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Libyan National Army attack Mitiga airport and Zuwara airfield

Libyan National Army said it targeted a hangar “which houses Turkish drones and their ammunition”.

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(FILES) This file photo taken on April 08, 2019, shows the Mitiga International Airport in Libya's capital Tripoli. - Rocket fire on August 11 hit the Libyan capital's sole functioning airport, violating a temporary truce between the unity government and forces loyal to strongman Khalifa Haftar, airport authorities said. (Photo by Mahmud TURKIA / AFP)

Tripoli’s sole functioning airport Mitiga and Zuwara airfield were targeted for the second time in less than 48 hours – the former hit overnight Thursday and the latter on Friday morning.

The Government of National Accord (GNA) reported that three people were wounded in the raids by forces loyal to strongman Khalifa Haftar against the two airports under its control.

Airport management at Mitiga reported rocket fire against the runway “as planes took off and landed”. 

The UN-recognised GNA said on Facebook that Haftar’s forces “targeted employees of the airport services company” at Mitiga with Grad missiles, causing shrapnel wounds to two workers and damaging a bus.

Flights were temporarily suspended or rerouted to Misrata, 200 kilometres (120 miles) east of Tripoli.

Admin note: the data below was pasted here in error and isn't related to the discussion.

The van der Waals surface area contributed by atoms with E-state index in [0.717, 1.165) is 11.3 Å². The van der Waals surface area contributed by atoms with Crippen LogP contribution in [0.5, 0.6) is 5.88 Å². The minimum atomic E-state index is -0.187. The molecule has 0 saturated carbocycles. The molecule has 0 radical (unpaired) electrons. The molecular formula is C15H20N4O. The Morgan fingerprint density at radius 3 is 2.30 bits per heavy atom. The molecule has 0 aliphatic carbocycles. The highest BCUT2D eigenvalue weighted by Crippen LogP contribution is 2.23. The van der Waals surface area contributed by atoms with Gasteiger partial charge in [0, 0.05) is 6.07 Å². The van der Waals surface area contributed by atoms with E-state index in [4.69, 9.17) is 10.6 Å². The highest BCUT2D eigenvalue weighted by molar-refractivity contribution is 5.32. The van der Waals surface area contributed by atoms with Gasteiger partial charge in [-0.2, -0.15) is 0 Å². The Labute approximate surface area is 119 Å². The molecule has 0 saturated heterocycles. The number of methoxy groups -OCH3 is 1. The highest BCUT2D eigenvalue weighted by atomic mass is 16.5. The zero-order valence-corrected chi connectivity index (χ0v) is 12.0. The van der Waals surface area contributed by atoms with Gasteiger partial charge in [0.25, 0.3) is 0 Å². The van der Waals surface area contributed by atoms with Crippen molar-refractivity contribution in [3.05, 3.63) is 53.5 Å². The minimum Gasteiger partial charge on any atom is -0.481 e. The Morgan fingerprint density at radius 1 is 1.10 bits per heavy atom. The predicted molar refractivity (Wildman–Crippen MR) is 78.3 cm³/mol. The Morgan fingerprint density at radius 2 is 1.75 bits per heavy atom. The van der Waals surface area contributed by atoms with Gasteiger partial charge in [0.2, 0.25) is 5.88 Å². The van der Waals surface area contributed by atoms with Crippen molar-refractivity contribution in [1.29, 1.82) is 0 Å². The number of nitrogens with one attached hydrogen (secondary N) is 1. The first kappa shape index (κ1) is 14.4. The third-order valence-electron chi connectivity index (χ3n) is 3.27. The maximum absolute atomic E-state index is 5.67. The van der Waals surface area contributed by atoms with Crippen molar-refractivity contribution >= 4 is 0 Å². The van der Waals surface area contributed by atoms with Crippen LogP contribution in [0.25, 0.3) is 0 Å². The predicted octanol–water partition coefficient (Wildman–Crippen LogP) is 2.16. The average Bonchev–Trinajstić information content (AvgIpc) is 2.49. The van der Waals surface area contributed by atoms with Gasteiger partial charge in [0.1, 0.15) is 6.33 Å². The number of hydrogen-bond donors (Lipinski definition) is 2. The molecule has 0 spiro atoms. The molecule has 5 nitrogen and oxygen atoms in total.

In the attack against Zuwara airfield, Haftar’s self-styled Libyan National Army said it targeted a hangar “which houses Turkish drones and their ammunition”.

The Tripoli-based GNA said a member of civil protection was wounded in that attack.

Pro-Haftar forces also “targeted other hangars… located 1.5 kilometres to the east of Abu Kamach”, LNA spokesman Ahmed al-Mesmari said on Facebook.

The country’s biggest petrochemical complex is located there, near the Tunisian border.

Forces loyal to the GNA and the LNA are embroiled in a stalemate in Tripoli’s southern outskirts after Haftar launched an offensive against the capital in April.

Fighting over the last four months has killed 1,093 people and wounded 5,752, according to the World Health Organization. 

Some 120,000 have been displaced over the same period.

Libya has been mired in chaos since a NATO-backed uprising that toppled and killed Muammar Gaddafi in 2011. 

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East Africa News

Landslide kills 22 in southern Ethiopia

Officials say the landslide in the district of Konta occurred Sunday following 10 hours of heavy rains

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Landslide kills 22 in southern Ethiopia
(File photo)

Rescue workers on Tuesday used excavators to dig out bodies after a landslide in southern Ethiopia washed away homes and killed more than 20 people, a local official said. 

The landslide in the district of Konta occurred Sunday following 10 hours of heavy rains, said the official, Takele Tesfu.

“There are 22 people dead and we have only been able to dig up 17 using manpower and machine power,” Takele told reporters.

“So far, we cannot get the others, so tomorrow we will continue to dig.”  

He said the victims included nine women and six children.

While the district — located in Ethiopia’s Southern Nations, Nationalities, and Peoples’ Region — sees landslides with some regularity, Takele said this was the deadliest he could remember. 

“The area where this occurred is very mountainous, and this means the landslide was very dangerous,” he said. 

Ethiopia is nearing the end of its rainy season, but security forces are nonetheless relocating some families for fear that more rain in the coming days could lead to similar disasters, Takele said.

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Doctors in DR Congo to deploy second Ebola vaccine in November